Combine that with a star-studded prospect class talented enough to afford the Patriots a win or two along the rest of the way ... this is a draft where Heisman favorite Jayden Daniels could be among the last in the green room ... in lieu of playing for the top choice and it becomes increasingly clear that picking a quarterback is the best path forward.
Like any good mystery, however, the obvious path forward can be misleading.
Blaming the fall of the New England empire exclusively on Brady's departure is a brilliant, if not dangerous, example of gridiron scapegoating. If the content-craving public can agree on one thing, it's that it loves having a single party to blame for all of its protagonists' problems. New England sports fans are particularly guilty, often reducing their mortal enemies into single words (i.e. Manning, Magic) when they're not extending their names ("Bucky Bleepin' Dent").
Since Belichick has brought himself six circles of leeway that reside on his fingers, that Foxborough foe is Jones, whose 2021 drafting perhaps served as a reality check for any New Englanders living in denial of both Brady's departure and Lombardi Trophy hoist in another uniform.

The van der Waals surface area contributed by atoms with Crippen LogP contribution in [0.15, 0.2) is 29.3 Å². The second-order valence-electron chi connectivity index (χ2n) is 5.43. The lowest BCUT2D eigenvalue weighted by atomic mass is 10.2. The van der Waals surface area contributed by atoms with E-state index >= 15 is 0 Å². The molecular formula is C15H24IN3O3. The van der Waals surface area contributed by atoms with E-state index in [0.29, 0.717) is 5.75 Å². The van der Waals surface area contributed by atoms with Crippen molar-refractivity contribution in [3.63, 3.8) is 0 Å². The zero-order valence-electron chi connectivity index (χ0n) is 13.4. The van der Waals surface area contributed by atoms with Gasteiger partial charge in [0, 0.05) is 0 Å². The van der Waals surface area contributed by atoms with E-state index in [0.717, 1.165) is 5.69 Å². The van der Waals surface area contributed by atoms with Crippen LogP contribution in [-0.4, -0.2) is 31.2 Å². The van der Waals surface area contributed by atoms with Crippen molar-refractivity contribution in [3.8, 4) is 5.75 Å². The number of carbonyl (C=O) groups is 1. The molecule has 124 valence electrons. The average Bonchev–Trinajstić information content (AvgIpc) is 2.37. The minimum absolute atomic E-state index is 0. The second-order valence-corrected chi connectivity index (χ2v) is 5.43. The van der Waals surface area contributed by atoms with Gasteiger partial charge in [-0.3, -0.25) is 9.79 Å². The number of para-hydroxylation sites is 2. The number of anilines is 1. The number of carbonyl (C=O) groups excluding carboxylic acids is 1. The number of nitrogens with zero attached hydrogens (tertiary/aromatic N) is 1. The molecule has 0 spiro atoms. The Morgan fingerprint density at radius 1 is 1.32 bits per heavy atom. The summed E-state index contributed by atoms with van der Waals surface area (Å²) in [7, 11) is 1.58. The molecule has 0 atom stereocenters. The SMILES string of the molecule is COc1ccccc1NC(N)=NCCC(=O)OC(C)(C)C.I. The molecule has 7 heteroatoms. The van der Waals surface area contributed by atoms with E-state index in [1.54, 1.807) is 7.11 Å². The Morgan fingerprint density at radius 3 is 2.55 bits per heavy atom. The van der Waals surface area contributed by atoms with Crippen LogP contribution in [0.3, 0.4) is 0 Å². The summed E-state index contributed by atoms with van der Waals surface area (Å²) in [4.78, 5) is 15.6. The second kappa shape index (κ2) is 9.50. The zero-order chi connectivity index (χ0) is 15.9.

But if this stretch of football, these days long-awaited by 31 other fanbases, has proven one thing, it's that Patriots problems extend far beyond No. 10.
A golden opportunity awaits the Patriots this spring: the first-round choice, even in the extremely unlikely event that it's traded, will determine whether high choices become a Cleveland-esque norm or mere comic relief in the cherished new century chapters of the Patriots' record books.
Simply put, they can't afford to flub it. That's why a legitimate conversation must be had before blindly committing to a quarterback-or-bust philosophy, even if it's a near guarantee a lauded rookie thrower will be around by the time the Patriots pick.
The funny thing about the state of the Patriots is that most positions, especially on defense, are well-spoken for and require only medical patience. The pass rush lost Matthew Judon early on and drafting the also-injured Christian Gonzalez remains one of the high points of this season. There's one more year until there's an awkward conversation about paying Rhamondre Stevenson so that narrows the debate further.